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Brook Run Park becomes happy refuge for quarantined dog owners

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DUNWOODY, Ga. — For months, eerie quiet filled the high pine and sweetgum-lined paths along Brook Run Dog Park. 

That changed June 1 when Dunwoody city leaders opened the gates to the popular grounds. Today, sporadic barks and occasional scolding accompany the bird songs and rustling of squirrels in the brush.

“When the dog park closed it was like you cut off people’s arms,” said Laine Sweezey, president of the Brook Run Dog Park Association.

Mellow Dunwoody Pup

Mellow, a Rhodesian ridgeback, stops by for a drink at the water fountain at Brook Run Dog Park.

Until now, she said people have been allowed to go to the bowling alley or get a tattoo, but the dog park was off limits. 

While the coronavirus pandemic has left few untouched, dog owners have dealt with their own anxieties. Owners and their pups have spent an increasing amount of time together with fewer places to go.

As the initial wave of the coronavirus began in March, public facilities began shuttering. On March 19, the City of Dunwoody announced the temporary closing of playgrounds and restrooms at Brook Run Park. The next round of closings included the dog park. That order remained until the first of June, a day Sweeney celebrated.

“Heavens yes!,” she said.

The Brook Run Dog Park is a 2-acre fenced area, with separate space for large and small dogs. A large dog exceeds 25 pounds.

Ann Podber and her golden doodle, Ellie May, visit the park as part of their daily routine because there is “more community here than other dog parks.” She said a vet warned about unknown risks, but she said she felt safe keeping distance from other people.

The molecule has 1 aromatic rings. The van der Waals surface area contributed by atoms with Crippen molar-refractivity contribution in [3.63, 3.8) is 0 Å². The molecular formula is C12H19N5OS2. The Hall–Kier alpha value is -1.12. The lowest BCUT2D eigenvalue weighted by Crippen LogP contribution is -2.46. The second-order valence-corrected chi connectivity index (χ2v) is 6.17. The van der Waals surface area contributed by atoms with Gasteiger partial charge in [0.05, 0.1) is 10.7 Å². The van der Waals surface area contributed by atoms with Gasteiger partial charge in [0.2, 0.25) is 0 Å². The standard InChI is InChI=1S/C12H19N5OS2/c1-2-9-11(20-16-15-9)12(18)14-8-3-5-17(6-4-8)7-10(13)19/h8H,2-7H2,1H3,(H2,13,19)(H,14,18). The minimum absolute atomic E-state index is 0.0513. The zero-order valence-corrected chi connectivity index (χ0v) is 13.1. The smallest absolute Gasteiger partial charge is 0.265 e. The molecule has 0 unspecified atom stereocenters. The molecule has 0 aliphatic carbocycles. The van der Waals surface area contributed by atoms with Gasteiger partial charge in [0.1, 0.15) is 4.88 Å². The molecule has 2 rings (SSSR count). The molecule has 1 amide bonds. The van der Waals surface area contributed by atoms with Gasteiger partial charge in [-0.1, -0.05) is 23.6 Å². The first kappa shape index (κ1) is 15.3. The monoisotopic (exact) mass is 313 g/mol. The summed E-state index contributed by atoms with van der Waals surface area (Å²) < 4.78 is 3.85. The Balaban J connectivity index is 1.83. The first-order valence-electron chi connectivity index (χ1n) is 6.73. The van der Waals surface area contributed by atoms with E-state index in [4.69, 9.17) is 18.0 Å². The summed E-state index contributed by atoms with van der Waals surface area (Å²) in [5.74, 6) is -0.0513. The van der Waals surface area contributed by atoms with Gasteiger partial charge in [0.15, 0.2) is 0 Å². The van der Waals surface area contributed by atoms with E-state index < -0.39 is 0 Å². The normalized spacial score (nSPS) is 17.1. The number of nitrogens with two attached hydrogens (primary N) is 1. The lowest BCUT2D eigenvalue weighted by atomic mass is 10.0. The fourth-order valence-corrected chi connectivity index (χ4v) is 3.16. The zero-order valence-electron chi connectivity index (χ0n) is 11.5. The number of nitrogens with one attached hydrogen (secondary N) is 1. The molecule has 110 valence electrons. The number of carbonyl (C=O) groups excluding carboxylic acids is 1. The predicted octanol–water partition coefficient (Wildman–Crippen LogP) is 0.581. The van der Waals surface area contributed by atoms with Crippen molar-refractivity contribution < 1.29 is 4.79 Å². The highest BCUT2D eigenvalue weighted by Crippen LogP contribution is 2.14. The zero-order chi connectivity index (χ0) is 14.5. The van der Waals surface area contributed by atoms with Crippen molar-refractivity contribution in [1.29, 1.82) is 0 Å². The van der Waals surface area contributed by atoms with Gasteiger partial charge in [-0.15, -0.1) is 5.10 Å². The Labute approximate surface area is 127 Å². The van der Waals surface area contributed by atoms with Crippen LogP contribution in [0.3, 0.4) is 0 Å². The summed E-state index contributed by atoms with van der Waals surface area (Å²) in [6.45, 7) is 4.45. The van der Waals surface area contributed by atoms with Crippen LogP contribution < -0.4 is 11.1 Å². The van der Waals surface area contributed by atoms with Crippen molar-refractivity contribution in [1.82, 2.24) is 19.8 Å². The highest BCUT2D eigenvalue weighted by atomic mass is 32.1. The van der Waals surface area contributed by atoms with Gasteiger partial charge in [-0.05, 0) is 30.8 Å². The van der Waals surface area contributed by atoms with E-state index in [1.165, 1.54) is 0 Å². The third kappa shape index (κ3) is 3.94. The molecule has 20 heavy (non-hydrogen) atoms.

Lavar Edwards and his Rhodesian ridgeback, Mellow, visit the park two times a week and have grown closer during the pandemic. He said Mellow whines when he leaves to go to the store, but seems happy the park is back open.

Ellie May Dunwoody Pup

Ellie May relaxes in the shade after roaming around.

Elizabeth Lamback and her terrier, Wesley, visited the dog park recently for the first time. She has “loved being at home,” but she is not sure how Wesley will adjust when she returns to work. He was nearby investigating the new territory, but he stopped for a photo. Lamback said she felt safe being outside, but she had a mask in case the park was crowded.

With the looming presence of the coronavirus, one major concern is the ability to maintain social distance at Brook Run Park. While walking trails can get crowded, dog park visitors seem to govern themselves.

“So far, the dog park community has done a very good job of maintaining social distance,” Dunwoody Parks and Recreation Director Brent Walker said. “They understand the value of the dog park and will do whatever is necessary to ensure that it can stay open.” he said.

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